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Experience going into your first gig?

Discussion in 'Journalism topics only' started by spud, Aug 22, 2007.

  1. DGRollins

    DGRollins Member

    Drank in university (and watched a lot of football).
    Had six different non-journalism jobs after graduating (was fired from two--for good reason).
    Started freelancing for start-up sports magazine in 1998. Loved it. Knew I had found my calling.
    Continued freelancing in my spare time (which wasn’t much, I was working 12-hour shifts as a jail guard for two years in there) until 2002.
    Applied for a job at a 2k weekly 5,000 miles away on a Thursday, was offered the job (over e-mail!) within 12-hours and was in a car with all of my belongings (including my cat) that Sunday.
    Worked there for a year. Enjoyed it. Learned a lot.
    Came home to help support my better half as she started her PhD. Worked at a call center selling AT&T long distance (I’m sorry. Terribly sorry) for a year while I saved enough money to go back to school.
    Returned to college in 2004 to get a two-year diploma in journalism
    That same year I started a website covering Canadian university football—it was the only one of its kind and it quickly found a following (about 10,000 readers a day—pretty good for up here).
    Did two internships in sports at dailies.
    Got a non-sports gig editing a 3k weekly in Upper Armpit, Ontario. Stayed for seven months until taking my current job—sports editor at a nationally distributed Aboriginal 10k paper.
    Accepted sports editor position at Globe and Mail

    (OK, I’m making that last one up…)

    My biggest wish was that I wasn’t such a tool during my first degree. I had a lot of fun, but….That said, once I decided this was it, I wrote, wrote and wrote some more. I wrote for anyone that would take me (in the beginning for free).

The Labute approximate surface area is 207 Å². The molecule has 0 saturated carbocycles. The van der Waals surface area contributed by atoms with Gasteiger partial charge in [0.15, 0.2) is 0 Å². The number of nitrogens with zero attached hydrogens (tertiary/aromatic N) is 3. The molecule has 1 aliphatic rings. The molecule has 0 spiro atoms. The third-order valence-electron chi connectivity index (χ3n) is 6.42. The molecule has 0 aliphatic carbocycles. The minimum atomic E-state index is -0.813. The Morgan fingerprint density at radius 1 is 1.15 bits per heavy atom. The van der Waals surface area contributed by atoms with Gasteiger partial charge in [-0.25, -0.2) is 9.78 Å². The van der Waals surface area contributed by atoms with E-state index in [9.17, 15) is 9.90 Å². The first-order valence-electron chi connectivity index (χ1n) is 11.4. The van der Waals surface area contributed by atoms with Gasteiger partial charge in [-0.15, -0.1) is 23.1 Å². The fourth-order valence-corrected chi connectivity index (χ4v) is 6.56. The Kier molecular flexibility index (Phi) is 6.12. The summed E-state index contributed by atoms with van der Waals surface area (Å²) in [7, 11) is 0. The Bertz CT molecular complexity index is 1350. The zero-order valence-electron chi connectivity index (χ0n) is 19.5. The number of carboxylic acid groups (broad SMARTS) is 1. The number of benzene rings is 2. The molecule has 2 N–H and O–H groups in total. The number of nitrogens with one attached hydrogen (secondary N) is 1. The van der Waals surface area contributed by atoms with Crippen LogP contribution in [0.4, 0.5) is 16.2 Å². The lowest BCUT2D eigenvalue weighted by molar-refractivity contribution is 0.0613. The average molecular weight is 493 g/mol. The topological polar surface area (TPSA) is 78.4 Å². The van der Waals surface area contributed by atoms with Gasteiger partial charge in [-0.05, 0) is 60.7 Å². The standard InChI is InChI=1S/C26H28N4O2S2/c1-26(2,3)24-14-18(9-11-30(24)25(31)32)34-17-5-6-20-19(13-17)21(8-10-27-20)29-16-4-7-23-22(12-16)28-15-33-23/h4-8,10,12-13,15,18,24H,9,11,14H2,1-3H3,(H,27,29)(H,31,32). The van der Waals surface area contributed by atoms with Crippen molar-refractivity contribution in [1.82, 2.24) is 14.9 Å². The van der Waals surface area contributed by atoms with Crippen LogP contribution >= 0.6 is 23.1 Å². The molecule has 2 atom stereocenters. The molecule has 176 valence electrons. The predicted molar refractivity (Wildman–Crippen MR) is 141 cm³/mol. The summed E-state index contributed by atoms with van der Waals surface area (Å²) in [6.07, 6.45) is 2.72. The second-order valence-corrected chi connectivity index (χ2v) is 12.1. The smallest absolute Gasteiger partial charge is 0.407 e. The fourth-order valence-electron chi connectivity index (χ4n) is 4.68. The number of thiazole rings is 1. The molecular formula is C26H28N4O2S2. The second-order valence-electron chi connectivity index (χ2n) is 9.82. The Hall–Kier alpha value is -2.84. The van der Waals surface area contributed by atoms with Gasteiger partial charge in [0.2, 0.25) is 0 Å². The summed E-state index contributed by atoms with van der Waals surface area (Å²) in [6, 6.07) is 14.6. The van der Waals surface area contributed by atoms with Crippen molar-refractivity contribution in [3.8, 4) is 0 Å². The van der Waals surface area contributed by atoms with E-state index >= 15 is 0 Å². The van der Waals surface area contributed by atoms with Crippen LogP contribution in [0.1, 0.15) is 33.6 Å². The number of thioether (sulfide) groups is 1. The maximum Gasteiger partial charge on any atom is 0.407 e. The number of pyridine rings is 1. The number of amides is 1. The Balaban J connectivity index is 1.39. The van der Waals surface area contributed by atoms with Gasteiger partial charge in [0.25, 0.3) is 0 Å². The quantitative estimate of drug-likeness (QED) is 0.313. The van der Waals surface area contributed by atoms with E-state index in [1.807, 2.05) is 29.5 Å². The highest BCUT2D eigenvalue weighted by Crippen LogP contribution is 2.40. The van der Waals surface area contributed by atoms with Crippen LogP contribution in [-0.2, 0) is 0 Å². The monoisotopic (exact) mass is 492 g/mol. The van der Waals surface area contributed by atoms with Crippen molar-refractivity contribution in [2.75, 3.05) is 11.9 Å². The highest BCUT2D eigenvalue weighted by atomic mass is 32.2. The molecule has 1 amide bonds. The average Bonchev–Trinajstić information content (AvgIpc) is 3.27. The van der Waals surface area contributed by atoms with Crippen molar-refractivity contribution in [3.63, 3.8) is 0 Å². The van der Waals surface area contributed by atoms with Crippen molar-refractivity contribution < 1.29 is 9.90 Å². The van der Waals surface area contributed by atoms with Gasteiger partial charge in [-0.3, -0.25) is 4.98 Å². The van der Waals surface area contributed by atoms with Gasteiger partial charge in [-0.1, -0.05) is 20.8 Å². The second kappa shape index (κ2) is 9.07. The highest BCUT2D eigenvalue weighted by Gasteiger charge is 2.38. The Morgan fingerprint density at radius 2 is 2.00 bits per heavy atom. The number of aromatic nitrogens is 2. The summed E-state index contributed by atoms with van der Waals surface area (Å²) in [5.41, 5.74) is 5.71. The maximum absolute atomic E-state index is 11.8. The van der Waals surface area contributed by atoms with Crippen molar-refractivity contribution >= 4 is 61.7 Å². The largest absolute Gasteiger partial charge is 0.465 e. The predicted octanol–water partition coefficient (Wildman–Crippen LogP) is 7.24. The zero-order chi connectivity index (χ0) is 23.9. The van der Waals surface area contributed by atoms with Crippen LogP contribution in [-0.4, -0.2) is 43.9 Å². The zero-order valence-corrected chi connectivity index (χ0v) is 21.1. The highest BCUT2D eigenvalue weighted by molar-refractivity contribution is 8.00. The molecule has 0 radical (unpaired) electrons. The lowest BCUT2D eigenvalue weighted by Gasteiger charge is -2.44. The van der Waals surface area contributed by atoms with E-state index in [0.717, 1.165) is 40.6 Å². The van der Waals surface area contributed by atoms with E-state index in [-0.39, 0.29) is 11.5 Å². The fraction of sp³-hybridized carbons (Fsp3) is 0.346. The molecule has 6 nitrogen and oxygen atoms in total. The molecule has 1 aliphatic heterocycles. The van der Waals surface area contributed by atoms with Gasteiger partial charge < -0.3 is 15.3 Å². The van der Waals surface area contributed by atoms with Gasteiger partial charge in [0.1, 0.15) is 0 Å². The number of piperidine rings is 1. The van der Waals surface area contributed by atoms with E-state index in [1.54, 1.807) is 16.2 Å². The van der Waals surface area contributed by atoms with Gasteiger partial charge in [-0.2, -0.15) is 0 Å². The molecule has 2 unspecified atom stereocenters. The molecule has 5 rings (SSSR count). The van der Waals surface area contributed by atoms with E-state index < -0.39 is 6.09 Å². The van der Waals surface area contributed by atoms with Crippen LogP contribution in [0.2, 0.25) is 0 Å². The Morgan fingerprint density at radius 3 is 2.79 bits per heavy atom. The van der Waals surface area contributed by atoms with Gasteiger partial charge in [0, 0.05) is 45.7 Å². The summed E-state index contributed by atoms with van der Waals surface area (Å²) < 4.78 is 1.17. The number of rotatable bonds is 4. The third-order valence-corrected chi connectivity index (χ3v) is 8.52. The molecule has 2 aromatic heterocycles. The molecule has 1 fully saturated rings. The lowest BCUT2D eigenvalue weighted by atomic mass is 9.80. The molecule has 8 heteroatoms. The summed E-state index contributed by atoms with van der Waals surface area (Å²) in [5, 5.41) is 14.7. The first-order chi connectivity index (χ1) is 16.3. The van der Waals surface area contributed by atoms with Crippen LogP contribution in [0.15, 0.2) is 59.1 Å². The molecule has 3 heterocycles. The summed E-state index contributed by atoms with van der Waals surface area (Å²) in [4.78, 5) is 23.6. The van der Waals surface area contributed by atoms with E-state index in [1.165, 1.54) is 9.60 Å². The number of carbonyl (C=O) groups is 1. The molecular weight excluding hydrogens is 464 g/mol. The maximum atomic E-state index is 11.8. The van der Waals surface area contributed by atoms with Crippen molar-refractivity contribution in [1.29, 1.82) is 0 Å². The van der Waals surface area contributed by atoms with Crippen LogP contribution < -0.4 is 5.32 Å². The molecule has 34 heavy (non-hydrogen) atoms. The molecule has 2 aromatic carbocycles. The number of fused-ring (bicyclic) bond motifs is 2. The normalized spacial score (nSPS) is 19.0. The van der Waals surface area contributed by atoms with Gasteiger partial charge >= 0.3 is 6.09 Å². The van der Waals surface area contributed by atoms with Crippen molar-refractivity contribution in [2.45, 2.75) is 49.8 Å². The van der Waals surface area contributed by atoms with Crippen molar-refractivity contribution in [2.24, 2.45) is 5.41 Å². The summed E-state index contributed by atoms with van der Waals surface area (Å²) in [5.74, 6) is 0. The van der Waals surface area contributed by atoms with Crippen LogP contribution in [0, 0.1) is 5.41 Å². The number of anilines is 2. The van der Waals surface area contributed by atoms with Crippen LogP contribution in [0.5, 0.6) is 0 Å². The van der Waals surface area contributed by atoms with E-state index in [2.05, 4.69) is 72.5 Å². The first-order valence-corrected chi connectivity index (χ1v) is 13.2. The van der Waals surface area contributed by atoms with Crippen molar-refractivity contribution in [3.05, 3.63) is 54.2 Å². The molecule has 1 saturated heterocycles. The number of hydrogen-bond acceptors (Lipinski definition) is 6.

And I’m nowhere near done writing yet.
  2. Cansportschick

    Cansportschick Active Member

    I was in university getting my second undergrad degree when I got my first gig. I am going into my fourth year working for the same place and the circulation is 10,000. It actually got me into J-school.
    I only had extensive knowledge of the local sports base here and my writing experience came from taking a first year journalism course at school as an elective while finishing my second degree (if you want to include papers and essays too...I was allowed to do sports topics and that gave me a lot of research experience).

    I had to prove to my boss that I deserved the shot and worked my ass off. That is why they also gave me an official title of Assignment Editor too. I now manage writers as well as continuing my own writing.

    At least I have first dibs of what assignments I want before giving out the rest.
  3. cranberry

    cranberry Well-Known Member

    I took a sportswriting class taught by a major metro editor who, before the semester was finished, had gotten me a part-time gig at an 80,000-circulation paper, covering college and high school sports along with your odd dog show or whatever. Left to become an agate clerk at a wire service, where I also had the option to write weekend feature package stories. I wrote a feature every week and a bunch of them got huge play. I was hired by the wire service full-time.
  4. In Exile

    In Exile Member

    No experience, but I had known I wanted to be a writer since about age thirteen. Creative writing degree. Poetry. Had an idea for a story. Got a book about free lance writing. Followed the instructions. Pitched the story. Big City Magazine bought it, asked what I wanted to do next. Thought of something else. Quit day job seven years later. Never been on staff anywhere. Fulltime freelancer since 1993.
  5. 212areacode

    212areacode Member

    I came straight from a bar to my first job.

  6. i had been a stringer at the 5,000-circ. daily in the small town i went to college in

    being a stringer there meant covering as many college events (D3) as I could, typing up 400 - 500 words, sliding it under the door of the sports editor's office and getting i think $20 per story

    on a busy weekend, i could knock out a handful of gamers. volleyball, M& W basketball, track ... whatever ... and earn enough money to buy a case of Blatz and hit Rax for dinner